Some of the exemplars were highly articulate and coherent, conceptually savvy, and tended to give more “ready-made” answers, which they had probably thought and spoke about before. A few exemplars tended to give more elaborate philosophical explanations before, and sometimes instead of speaking directly about their experience.
Other exemplars, on the other hand, were more interested in “tuning into” their experience at the moment, attentive to nuances of the questions and to the interviewer’s personal questions, and contemplative in their answers. Their responses were more relational, emotionally and spiritually impactful at the time of the interview. The interview often took in those cases the form of a friendly dialogue and mutual exploration.
With numerous exceptions, those who gave more philosophical-conceptual answers tended to be male exemplars and those who were more present with their experience at the moment were female exemplars.– Amir Freiman in a Facebook post, January 27, 2023
I am not exactly a “spiritual exemplar” except in the broadest possible meaning, but I relate to both of these approaches. When I write here, I often find myself going into the philosophical explanations and to phrases I have developed before that are generally close to my experience. (And I do check in with my actual direct noticing as I write, even if the phrases are used before. I generally don’t write about anything that’s not alive for me here and now, and if I do I make that explicit.) When I talk with someone, I usually use the other approach, look at what’s here now, and find words that match it in the moment.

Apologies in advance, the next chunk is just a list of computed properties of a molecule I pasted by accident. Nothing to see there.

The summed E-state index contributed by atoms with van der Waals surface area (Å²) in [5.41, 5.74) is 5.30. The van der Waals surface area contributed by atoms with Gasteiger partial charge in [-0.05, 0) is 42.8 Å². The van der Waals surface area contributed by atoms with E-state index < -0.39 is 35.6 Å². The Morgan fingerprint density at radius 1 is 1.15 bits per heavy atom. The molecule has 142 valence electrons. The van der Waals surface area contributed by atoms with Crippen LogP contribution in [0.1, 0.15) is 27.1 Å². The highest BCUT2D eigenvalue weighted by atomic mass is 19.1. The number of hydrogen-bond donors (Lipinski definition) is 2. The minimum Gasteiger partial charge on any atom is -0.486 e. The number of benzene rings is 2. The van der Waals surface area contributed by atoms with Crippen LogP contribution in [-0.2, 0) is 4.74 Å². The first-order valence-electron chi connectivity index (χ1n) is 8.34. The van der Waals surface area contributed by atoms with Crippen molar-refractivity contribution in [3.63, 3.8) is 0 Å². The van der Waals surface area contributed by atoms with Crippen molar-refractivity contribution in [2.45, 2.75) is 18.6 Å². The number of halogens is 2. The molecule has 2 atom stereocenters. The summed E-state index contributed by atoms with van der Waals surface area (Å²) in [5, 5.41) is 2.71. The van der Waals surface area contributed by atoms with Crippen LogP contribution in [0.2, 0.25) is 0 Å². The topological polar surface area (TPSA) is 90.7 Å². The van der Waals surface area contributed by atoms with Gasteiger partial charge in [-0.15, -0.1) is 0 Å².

I can find both of these approaches in me here and now. A part of me likes the philosophical and intellectually rigorous approach. It feels familiar and it’s fascinating and feels safe in an intellectual sense. And when it comes to actually being guided by someone, I far prefer the ones who speak from their experience in the moment. It feels more honest and something I can trust a bit more.
Why do I use the first approach when I write? I am not sure. The first response in me is that it’s faster and more convenient, and I have developed ways to talk about my direct experience that feel like a close match. It takes a little more time to notice and find new words that match my noticing here and now. Another answer is habit. I am in the habit of writing this way, so it’s easy to go into that groove again. And it would be fun to find more fresh words when I write.